Seminary Program

This is where we post the essays from many of our Universal Life Church Seminary students. When students finish a ULC course, they write a comprehensive essay about their experiences with the course, what they learned, didn't learn, were inspired by, etc. Here are their essays.

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Monday, August 16, 2010


Sections of the lessons covered areas that were new to me, and as one who enjoys adding new knowledge these lessons I particularly enjoyed. The Phyrgian tradition was one that I had not studied in my past researches, and even though only lightly touched on in the lessons, it lead me to do further research via the internet, and through the libraries. It is not a tradition that could possibly be mine, it is one well worth learning about. the Phoenician tradition I had studied in the past, but the re-acquaintance with it in lesson 3 lead me to read further on it. A large part of what I enjoyed most about this course wasn't necessarily the material it covered, but the directions it lead me to look on my own, to fill in the pieces that necessarily could not be included lest the course be a work of several years. Many of the concepts and paths touched on, I feel certain I will be digging up piece of information on for a long time to come.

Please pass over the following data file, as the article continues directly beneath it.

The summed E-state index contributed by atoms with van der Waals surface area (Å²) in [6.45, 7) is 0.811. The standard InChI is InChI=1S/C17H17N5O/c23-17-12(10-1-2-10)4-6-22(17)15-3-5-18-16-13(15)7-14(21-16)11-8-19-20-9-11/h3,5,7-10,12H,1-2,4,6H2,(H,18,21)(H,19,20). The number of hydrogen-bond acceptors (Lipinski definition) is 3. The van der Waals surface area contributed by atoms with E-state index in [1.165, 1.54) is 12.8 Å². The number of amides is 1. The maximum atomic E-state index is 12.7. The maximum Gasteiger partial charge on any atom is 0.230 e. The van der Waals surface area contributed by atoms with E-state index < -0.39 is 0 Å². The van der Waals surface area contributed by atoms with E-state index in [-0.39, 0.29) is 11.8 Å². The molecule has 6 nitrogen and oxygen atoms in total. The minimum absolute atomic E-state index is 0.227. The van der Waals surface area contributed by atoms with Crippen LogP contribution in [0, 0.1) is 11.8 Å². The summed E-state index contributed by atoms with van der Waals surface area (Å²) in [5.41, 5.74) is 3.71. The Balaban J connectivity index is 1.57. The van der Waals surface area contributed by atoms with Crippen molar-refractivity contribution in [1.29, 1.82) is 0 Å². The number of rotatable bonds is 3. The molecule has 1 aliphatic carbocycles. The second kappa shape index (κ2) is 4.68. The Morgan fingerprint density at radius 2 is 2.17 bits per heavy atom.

In dealing with my own faith in these lessons, I found things that frankly did not agree with my perception of my faith. Several of the interpretations of Deity, and of the ancient runes varied from my traditionalist outlook. Far from finding this offensive, I found it fascinating to read modernized interpretations of the elder Gods, and the Futhark (Elder and Younger). I am certain this experience was mirrored by members of other faiths covered in this course, most especially Wiccans, as I saw potions of the lessons covering that faith which varied from the practice of it by friends who followed that path.

In short, I found this course enlightening, not only in the material it covered, but in the insight it gave me into myself. The crystalization of my own belief structure under close comparison to other paths, and introspective scrutiny alone would have made this course well worth completing.

Rev. Joseph Schuh


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